different plug sockets

Different Plug Sockets Around The World

While travelling abroad, you may have found yourself questioning the need for different plug sockets in different countries. Wouldn’t it be easier if every nation used the same kind? It would certainly be simpler for you to charge your phone and laptop, making the need for clunky adapters redundant.

Well, it turns out that the variety that we see in methods of mains electrical distribution across the continents is there for good reason. So, just why are there different sockets around the world? And what are the different types? We’ve written this short guide to explain all!

Why are there different sockets around the world?

Though there’s some debate on the topic, many people claim that Benjamin Franklin discovered electricity while flying a kite during a thunderstorm.

Yet, regardless of exactly how our use of electricity came to begin, thousands of people have worked on the systems through which we deliver it to people’s homes ever since. They’re still working on these systems to this day – which is fortunate considering that more than 700 million people didn’t have access to electricity in 2021.

Yet, since the implementation of this electrical infrastructure has always been an evolving process, different countries – and even continents – have often come up with different ways of doing it.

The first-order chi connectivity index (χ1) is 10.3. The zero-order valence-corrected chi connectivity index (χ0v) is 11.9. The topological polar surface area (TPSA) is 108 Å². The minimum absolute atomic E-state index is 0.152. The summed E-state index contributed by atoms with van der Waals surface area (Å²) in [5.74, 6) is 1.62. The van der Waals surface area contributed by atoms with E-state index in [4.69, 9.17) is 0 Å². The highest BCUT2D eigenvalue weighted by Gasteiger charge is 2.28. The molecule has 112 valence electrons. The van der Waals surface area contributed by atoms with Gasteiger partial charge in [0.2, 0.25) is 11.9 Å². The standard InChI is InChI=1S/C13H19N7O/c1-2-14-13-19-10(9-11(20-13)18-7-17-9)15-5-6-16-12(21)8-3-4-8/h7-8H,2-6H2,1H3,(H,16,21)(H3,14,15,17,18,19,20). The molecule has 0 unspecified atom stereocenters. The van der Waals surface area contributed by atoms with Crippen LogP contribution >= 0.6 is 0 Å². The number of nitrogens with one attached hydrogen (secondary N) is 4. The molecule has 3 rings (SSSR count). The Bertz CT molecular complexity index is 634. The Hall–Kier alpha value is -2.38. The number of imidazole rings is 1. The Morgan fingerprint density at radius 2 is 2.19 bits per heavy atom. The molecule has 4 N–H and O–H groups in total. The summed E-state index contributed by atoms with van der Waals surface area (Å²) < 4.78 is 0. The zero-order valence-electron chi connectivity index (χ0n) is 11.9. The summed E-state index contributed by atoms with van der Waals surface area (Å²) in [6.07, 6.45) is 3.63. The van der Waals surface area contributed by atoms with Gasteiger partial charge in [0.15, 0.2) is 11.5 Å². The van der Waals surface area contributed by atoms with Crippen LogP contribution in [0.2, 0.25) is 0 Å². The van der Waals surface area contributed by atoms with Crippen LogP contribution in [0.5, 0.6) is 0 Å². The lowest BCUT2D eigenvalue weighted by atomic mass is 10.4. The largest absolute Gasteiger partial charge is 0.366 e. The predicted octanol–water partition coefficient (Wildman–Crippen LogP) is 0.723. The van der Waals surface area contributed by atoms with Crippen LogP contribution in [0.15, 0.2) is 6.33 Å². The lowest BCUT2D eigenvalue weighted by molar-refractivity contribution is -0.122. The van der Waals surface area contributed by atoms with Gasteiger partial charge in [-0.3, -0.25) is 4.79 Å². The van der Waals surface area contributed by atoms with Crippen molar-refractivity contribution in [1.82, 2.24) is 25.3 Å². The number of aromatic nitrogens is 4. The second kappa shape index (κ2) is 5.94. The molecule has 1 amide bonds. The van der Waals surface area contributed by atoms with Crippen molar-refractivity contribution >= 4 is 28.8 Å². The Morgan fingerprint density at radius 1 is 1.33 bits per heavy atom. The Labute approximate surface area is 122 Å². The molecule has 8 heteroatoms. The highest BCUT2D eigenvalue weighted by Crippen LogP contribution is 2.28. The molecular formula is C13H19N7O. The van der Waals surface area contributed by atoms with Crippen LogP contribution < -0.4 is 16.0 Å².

And it’s unlikely that we’ll ever see a universal plug socket. It would take huge amounts of money to swap out the existing infrastructure just to make it possible. Fortunately, USB ports are universal and can be incorporated into many of the different types of sockets around the world, mitigating this problem.

So, now that we’ve explored why socket differences exist in the first place, let’s dive a little deeper into the types of sockets that are available.

What are the different types of sockets?

USA:

There are two main types of sockets in the USA, called type A and type B sockets, that house their corresponding plugs. They both supply AC electricity at 120 Volts and a frequency of 60Hz.

Type A plugs have two flat, parallel pins. It’s mainly used in North America, yet you can also find it in Japan and China.

Type B plugs feature these sane parallel pins plus a third “grounding” pin. Interestingly, you can successfully connect a type A plug to a type B socket.

UK:

Plug sockets in the United Kingdom feature three rectangular holes in a triangular pattern. These holes facilitate the insertion of the famous British 3-pin type G plug, which transports electricity to connected electrical appliances at 240V.

Europe:

The type C electrical socket is widespread throughout Europe – so much so that it’s often referred to as the “Europlug”. It has two parallel pins, similar to America’s type A socket. However, type C pins are cylindrical rather than flat.

On top of type C sockets, many European countries feature alternative plug sockets, meaning that there’s a wide variety in use across the continent. Notably, Cyprus and Malta both use the type G sockets usually associated with the UK.

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